Banking and Inflation-All’s Well That Ends Well? Not So Fast…
March Recap and April Outlook
Equity markets, using the S&P 500 index return as a proxy, at first glance appear to have shrugged off the mid-month drama of multiple domestic, regional bank failures and the forced sale of a massive Swiss bank.
Attention was temporarily diverted from the economy’s star attractions, CPI and the Fed, but it quickly came back to the familiar talk track: obsessing over consumer sentiment, inflation, and when the rate hikes will stop.
However, there is definitely a linkage, and while Fed governors are probably not celebrating bank failures, the resulting removal of liquidity from the economy as banks pull back on lending will likely help the Fed contain inflation. But it will also increase the risk of recession, as the Fed will have less control and ability to maneuver with rate hikes.
While this may mean that the Fed may pause on rate increases sooner than expected, for now, the Fed played it safe and went with a 25-basis point hike at the March meeting.
Let’s get into the data:
- 12-month CPI was 6.0% in February. The Bureau of Labor Statistics reported the annual number marked the smallest 12-month increase since September 2021.
- Consumer sentiment fell to 62. The University of Michigan’s preliminary March reading on the overall index of consumer sentiment experienced the first decline in four months but is still higher than any reading since May 2022.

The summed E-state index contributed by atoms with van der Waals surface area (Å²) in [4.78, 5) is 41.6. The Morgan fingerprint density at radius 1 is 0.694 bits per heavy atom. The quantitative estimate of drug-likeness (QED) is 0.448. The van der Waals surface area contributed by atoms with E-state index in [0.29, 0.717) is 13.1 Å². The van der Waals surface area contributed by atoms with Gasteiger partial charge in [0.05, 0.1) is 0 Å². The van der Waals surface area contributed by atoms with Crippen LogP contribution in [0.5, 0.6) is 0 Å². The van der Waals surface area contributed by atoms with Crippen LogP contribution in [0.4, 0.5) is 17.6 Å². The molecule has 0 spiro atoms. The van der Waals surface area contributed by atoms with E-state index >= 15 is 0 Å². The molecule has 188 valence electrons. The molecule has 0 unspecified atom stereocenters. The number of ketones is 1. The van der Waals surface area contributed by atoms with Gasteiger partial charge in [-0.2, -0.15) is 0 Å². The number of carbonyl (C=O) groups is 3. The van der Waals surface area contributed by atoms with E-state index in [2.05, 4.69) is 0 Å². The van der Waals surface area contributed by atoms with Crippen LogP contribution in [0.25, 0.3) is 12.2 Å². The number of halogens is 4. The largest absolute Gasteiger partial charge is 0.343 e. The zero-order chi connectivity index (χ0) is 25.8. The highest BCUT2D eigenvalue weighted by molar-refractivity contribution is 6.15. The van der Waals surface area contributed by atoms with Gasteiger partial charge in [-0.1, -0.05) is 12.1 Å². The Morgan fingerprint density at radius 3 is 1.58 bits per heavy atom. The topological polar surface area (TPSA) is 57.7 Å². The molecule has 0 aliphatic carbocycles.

- Consumer confidence in the short term is still below 80. The Conference Board’s Expectations Index captures the short-term outlook for the economy. At a reading of 73, it was higher than in February. But readings below 80 have often signaled a recession is coming in the next year.
What Does the Data Add Up To?
The impact of bank failures is going to take a while to be fully felt in the economy. The pullback in lending is likely already underway as banks trim balance sheets in anticipation of either new regulations or a further weakening economy. To banks, loans are assets, which is why we talk about banks reducing their balance sheets when what’s happening is they are slimming down their loan books.
Deposits have taken a hit for smaller regional banks, and money has moved either to bigger banks or to money market funds, which have experienced large inflows. It may engender another round of bank consolidation, as smaller banks either merge or get bought up by bigger banks.
Regulatory measures will take a while to be discussed, voted on, and implemented. But this doesn’t look like 2008 – 2009. While the economy may have moved closer to recession as the money supply dries up, the markets appear to believe the impact of new banking regulations on regional banks and tighter lending standards won’t be significant outside the financial sector.
What does this mean for the Fed? Chairman Powell actually quantified the impact of bank stress and tighter credit as being “the equivalent of a rate hike or perhaps more than that.” However, he did not go as far as lowering the terminal Fed Funds rate, which remained at 5.1% after the Fed’s March meeting, the same as it was in the last estimate in December. The majority of Fed officials – 10 out of 18 – expect only one more rate increase this year.